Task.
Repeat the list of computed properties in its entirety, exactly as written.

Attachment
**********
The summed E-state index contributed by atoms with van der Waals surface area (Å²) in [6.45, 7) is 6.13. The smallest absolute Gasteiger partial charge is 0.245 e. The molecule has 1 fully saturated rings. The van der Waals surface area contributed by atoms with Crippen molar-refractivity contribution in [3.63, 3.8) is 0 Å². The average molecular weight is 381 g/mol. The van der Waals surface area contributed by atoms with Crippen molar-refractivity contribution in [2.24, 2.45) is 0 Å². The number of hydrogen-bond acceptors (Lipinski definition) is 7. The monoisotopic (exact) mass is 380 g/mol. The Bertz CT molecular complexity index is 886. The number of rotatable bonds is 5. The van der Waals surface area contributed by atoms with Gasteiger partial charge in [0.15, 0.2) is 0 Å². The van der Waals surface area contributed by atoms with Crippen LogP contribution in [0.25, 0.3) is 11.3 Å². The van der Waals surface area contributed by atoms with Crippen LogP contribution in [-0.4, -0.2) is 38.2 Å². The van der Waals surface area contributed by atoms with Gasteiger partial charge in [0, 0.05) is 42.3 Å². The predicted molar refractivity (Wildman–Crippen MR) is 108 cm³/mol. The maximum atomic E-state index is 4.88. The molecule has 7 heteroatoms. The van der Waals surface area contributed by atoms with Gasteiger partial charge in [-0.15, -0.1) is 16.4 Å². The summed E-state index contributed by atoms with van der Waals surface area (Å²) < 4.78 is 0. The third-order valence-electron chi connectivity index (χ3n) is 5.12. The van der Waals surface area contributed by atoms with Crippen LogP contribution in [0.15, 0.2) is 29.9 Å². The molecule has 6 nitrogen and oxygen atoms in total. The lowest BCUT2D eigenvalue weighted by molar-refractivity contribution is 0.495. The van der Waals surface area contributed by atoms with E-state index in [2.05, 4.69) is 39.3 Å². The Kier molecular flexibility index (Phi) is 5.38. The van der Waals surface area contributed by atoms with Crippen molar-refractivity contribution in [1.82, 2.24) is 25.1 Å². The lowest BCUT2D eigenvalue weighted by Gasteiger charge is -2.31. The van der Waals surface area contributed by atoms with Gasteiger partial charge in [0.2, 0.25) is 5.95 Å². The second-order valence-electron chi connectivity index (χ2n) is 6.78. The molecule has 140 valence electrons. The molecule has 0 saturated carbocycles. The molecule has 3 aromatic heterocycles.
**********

The summed E-state index contributed by atoms with van der Waals surface area (Å²) in [6.45, 7) is 6.13. The smallest absolute Gasteiger partial charge is 0.245 e. The molecule has 1 fully saturated rings. The van der Waals surface area contributed by atoms with Crippen molar-refractivity contribution in [3.63, 3.8) is 0 Å². The average molecular weight is 381 g/mol. The van der Waals surface area contributed by atoms with Crippen molar-refractivity contribution in [2.24, 2.45) is 0 Å². The number of hydrogen-bond acceptors (Lipinski definition) is 7. The monoisotopic (exact) mass is 380 g/mol. The Bertz CT molecular complexity index is 886. The number of rotatable bonds is 5. The van der Waals surface area contributed by atoms with Gasteiger partial charge in [0.15, 0.2) is 0 Å². The van der Waals surface area contributed by atoms with Crippen LogP contribution in [0.25, 0.3) is 11.3 Å². The van der Waals surface area contributed by atoms with Crippen LogP contribution in [-0.4, -0.2) is 38.2 Å². The van der Waals surface area contributed by atoms with Gasteiger partial charge in [0, 0.05) is 42.3 Å². The predicted molar refractivity (Wildman–Crippen MR) is 108 cm³/mol. The maximum atomic E-state index is 4.88. The molecule has 7 heteroatoms. The van der Waals surface area contributed by atoms with Gasteiger partial charge in [-0.15, -0.1) is 16.4 Å². The summed E-state index contributed by atoms with van der Waals surface area (Å²) < 4.78 is 0. The third-order valence-electron chi connectivity index (χ3n) is 5.12. The van der Waals surface area contributed by atoms with Crippen LogP contribution in [0.15, 0.2) is 29.9 Å². The molecule has 6 nitrogen and oxygen atoms in total. The lowest BCUT2D eigenvalue weighted by molar-refractivity contribution is 0.495. The van der Waals surface area contributed by atoms with E-state index in [2.05, 4.69) is 39.3 Å². The Kier molecular flexibility index (Phi) is 5.38. The van der Waals surface area contributed by atoms with Crippen molar-refractivity contribution in [1.82, 2.24) is 25.1 Å². The lowest BCUT2D eigenvalue weighted by Gasteiger charge is -2.31. The van der Waals surface area contributed by atoms with Gasteiger partial charge in [0.2, 0.25) is 5.95 Å². The second-order valence-electron chi connectivity index (χ2n) is 6.78. The molecule has 140 valence electrons. The molecule has 0 saturated carbocycles. The molecule has 3 aromatic heterocycles.